Asian shares suffered heavy losses early on Tuesday following a broad sell-off on Wall Street, as markets fretted about the impact of multi-year high oil prices at a time when supply chain disruptions are already putting pressure on economic activity.
MSCI’s broadest index of Asia-Pacific shares outside Japan dropped as much as 1.3%, falling for a third consecutive session. Japan stocks were down 2.8%, South Korea gave up 2.5% and Australia shed 1%.
“Investors are clearly worried about inflation due to supply chain disruptions and the rally in energy prices,” said Vasu Menon, executive director of investment strategy at OCBC Bank.
The drop in markets took MSCI’s main benchmark to 619.87, the lowest since November 2020. It has shed more than 5% this year, with Hong Kong and Japanese markets among the big losers.
“We have seen tech stocks outperform value stocks, so if inflation remains a worry, then tech stocks tend to get hit,” Menon said.
Oil prices reached three-year peak on Monday after OPEC+ confirmed it would stick to its current output policy as demand for petroleum products rebounds, despite pressure from some countries for a bigger boost to production. [O/R] U.S. oil was steady at $ 77.60 a barrel, a day after hitting its highest since 2014.
Brent crude stood at $ 81.30 after rising to a three-year top. Market focus in Asia will be on whether embattled property developer China Evergrande offers any respite to investors looking for signs of asset disposals. Shares in the company were halted for trading on Monday.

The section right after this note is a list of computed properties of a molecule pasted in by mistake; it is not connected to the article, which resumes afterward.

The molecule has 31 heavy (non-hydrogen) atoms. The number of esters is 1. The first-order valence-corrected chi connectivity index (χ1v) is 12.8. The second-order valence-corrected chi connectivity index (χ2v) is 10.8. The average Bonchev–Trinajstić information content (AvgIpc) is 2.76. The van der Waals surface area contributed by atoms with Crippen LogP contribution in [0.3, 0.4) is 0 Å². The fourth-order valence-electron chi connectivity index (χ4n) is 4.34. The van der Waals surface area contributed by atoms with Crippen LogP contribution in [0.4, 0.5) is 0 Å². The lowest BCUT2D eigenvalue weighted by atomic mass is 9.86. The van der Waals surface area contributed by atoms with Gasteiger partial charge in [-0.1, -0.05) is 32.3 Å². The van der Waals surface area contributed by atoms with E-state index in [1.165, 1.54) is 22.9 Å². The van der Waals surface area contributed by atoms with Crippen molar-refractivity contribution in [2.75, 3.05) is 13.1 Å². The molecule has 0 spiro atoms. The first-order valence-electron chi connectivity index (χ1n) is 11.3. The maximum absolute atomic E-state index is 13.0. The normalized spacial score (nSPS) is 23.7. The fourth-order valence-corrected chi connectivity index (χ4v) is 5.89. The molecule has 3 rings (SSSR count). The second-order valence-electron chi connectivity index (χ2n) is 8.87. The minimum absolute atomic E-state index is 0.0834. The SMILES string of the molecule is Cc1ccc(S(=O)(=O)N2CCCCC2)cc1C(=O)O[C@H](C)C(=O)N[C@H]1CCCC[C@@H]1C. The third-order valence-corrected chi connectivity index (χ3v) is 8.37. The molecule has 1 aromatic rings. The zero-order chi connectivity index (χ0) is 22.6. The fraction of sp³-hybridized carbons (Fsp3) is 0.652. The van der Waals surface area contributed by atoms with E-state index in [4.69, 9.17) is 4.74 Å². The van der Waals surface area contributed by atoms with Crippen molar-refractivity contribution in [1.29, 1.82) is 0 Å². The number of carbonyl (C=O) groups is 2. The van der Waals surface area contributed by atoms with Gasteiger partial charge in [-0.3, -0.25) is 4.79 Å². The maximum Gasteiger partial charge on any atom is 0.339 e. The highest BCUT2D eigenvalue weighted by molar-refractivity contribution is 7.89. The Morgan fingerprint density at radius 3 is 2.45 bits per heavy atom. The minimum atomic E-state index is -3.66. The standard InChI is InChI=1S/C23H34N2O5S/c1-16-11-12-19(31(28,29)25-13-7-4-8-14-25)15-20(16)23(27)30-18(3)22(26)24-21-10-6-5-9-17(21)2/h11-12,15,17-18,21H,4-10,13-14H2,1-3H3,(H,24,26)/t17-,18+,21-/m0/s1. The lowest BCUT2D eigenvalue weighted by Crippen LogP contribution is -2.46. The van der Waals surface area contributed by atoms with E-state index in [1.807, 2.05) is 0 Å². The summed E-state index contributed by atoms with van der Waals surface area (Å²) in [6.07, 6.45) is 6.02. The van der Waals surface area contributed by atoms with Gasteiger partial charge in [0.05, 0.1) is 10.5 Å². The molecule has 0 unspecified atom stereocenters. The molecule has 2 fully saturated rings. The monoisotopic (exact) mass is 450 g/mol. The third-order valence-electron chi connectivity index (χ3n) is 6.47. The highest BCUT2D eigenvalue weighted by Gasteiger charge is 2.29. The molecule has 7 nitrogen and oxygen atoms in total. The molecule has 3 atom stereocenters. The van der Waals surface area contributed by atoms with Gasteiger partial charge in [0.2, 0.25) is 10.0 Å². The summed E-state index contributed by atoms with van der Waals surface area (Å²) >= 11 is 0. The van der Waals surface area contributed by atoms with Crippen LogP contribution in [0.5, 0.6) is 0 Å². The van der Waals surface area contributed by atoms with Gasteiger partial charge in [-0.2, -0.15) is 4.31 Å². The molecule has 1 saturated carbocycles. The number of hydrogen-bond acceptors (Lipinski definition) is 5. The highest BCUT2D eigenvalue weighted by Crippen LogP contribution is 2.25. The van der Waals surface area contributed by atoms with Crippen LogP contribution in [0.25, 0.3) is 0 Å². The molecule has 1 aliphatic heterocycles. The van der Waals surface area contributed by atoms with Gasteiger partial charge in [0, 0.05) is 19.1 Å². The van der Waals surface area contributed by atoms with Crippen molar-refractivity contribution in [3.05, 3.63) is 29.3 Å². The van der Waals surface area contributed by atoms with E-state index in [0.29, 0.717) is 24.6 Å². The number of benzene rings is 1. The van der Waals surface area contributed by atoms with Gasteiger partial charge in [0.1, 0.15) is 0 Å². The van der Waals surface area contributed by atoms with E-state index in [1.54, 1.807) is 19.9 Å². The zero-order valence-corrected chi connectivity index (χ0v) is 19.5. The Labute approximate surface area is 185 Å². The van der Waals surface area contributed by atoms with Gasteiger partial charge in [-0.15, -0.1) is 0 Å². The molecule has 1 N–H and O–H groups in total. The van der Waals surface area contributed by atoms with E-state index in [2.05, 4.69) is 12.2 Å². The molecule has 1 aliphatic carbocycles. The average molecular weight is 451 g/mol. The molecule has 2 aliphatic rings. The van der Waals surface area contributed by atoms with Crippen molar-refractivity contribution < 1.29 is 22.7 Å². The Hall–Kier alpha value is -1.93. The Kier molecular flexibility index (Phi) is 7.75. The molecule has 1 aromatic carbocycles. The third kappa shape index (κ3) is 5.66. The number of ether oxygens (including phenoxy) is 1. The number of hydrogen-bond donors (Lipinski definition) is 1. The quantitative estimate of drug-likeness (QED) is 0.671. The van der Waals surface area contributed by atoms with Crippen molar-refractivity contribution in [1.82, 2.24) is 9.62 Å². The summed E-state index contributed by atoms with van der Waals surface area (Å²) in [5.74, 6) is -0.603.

The Dow Jones Industrial Average fell 0.94% to 34,002.92, the S&P 500 lost 1.30% to 4,300.46 and the Nasdaq Composite dropped 2.14% to 14,255.49 as investors dumped Big Tech stocks in the face of rising Treasury yields.
U.S. Treasury yields rose on investor caution about the need to raise the government’s debt ceiling as the United States faces the risk of a historic default in two weeks. In late trading on Wall Street, the U.S. Senate prepared to vote on a bill passed in the House of Representatives that would extend the U.S. debt limit to December 2022, eliminating one deadlock in Congress that has unsettled investors.
The U.S. dollar traded near a one-year high versus major peers ahead of key U.S. payrolls data due at the end of the week which might offer clues on the timing of a tapering of Federal Reserve stimulus and the start of interest rate increases.
The dollar index, which tracks the greenback versus a basket of six currencies, edged up 0.09% to 93.928. The euro fell 0.13% to $ 1.1605, while the yen traded was up 0.12% at $ 111. Gold prices were locked in a tight range and stood at $ 1,763 per ounce, after rising on Monday to the highest since Sept. 23.